Human Rights Watch: Abuses Are the Norm in Maduro’s Venezuela
EspañolOn Wednesday evening, during the show Conclusiones on CNN en Español, José Miguel Vivanco, executive director of the Americas Division of Human Rights Watch (HWR), said human rights violations are a common occurrence in Venezuela. When authorities have been pressed on the issue, he says they simply find excuses to justify their inaction.
Venezuelan Attorney General Luisa Ortega Díaz called the HRW report released last May “irresponsible.” Vivanco replied by saying the attorney general acts as “practically a spokesman” for the government and is leading the persecution of courageous individuals attempting to exercise their rights.
Vivanco explained that their report is made up of serious testiomny from victims, their families, and attorneys, concerning cases of torture while detained by authorities “with the complicity of judges and attorneys that Ortega commands.”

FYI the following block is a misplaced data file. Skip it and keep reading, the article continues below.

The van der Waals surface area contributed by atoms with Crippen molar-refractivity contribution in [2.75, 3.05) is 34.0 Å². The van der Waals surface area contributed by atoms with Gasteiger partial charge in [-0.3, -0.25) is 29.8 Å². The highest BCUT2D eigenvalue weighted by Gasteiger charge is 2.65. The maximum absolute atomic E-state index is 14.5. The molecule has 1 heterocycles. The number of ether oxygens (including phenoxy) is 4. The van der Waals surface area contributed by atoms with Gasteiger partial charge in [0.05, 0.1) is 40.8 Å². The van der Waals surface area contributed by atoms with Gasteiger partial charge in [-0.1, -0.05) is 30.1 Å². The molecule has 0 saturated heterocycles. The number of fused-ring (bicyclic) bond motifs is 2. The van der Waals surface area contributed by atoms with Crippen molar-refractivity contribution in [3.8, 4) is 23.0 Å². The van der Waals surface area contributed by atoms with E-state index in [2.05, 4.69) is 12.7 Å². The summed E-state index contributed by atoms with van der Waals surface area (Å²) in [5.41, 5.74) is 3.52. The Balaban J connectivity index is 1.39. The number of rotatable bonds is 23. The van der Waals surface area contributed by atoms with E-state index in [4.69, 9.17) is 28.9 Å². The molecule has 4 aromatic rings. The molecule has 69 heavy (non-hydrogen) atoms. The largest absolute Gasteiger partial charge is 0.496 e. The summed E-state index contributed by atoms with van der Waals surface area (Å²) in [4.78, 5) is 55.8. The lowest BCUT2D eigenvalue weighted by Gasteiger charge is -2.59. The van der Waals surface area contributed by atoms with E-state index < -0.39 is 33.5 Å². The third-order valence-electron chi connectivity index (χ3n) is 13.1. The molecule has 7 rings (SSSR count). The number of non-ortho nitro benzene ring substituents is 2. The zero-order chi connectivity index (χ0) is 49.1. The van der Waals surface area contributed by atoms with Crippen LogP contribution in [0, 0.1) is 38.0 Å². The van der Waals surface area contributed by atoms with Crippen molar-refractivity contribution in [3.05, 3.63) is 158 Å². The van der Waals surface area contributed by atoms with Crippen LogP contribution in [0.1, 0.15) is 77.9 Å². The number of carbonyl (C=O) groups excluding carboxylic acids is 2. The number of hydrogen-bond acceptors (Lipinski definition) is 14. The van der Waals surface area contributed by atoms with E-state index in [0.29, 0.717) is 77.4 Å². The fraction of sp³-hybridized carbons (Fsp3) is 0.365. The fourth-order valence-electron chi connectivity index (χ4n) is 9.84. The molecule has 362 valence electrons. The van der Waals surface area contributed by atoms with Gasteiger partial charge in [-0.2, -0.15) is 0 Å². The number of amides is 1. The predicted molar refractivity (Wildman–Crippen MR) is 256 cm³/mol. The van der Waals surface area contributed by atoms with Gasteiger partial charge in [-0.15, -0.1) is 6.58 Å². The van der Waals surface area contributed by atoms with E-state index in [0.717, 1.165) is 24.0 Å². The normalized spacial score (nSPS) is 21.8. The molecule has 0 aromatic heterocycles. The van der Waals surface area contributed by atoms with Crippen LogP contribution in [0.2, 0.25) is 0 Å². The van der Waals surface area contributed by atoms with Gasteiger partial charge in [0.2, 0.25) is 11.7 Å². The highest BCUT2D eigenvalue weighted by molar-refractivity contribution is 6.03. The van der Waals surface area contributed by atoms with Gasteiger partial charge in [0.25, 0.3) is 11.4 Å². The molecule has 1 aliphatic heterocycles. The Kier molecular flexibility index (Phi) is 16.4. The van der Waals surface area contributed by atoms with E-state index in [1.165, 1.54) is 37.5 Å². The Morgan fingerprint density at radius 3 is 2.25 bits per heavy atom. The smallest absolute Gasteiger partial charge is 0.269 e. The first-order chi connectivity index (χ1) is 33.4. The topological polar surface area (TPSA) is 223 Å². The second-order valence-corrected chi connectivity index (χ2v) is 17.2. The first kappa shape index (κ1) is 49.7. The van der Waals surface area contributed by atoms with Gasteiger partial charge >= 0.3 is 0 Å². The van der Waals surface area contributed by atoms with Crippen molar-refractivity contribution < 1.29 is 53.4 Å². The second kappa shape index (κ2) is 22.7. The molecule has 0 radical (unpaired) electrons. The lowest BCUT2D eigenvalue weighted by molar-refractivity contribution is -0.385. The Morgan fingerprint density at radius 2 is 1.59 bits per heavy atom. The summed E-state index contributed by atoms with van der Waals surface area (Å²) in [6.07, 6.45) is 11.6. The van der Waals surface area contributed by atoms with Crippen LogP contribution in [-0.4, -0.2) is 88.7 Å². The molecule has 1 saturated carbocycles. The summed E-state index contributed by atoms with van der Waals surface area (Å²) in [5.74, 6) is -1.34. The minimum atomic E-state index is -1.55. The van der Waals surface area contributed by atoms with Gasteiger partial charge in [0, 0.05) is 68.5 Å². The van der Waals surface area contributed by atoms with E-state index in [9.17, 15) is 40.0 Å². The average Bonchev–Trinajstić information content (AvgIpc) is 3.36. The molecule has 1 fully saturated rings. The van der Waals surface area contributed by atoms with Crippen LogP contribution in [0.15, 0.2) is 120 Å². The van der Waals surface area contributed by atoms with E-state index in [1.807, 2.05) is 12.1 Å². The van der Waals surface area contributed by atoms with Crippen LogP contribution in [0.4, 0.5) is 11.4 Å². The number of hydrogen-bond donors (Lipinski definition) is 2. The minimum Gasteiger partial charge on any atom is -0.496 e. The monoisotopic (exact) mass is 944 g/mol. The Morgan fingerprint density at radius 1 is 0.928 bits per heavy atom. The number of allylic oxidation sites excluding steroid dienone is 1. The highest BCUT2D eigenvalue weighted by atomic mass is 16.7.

Regarding the case of Leopoldo López, Vivianco called it “an example of arbitrary authoritarian rule that is typical of the Venezuelan government.” The Human Rights Watch representative referred to the trial as a mockery and says the government has yet to present any evidence to support their charges against López.
— CNN en Español (@CNNEE) August 7, 2014
Student Protesters on Trial
Member of the Latin American Parliament (Parlatino) Delsa Solórzano held a press conference on Wednesday to provide an update on the young activists arrested last February amid anti-government protests in Venezuela.
“There are 2,452 young people out on bail awaiting trial, 15 under house arrest, 23 students still in custody, and about 100 others detained, simply for exercising their constitutional right to demonstrate. And the attorney general of the Republic and the ombudsman are silent on the issue,” said Solórzano.
“We have a justice system that is unfair, which unfortunately counts on judges that are solely dedicated to obeying their political orders from you, Mrs. Ortega Díaz,” said Solórzano. Attorney General Díaz has previously stated that only three of those student protesters remain in jail.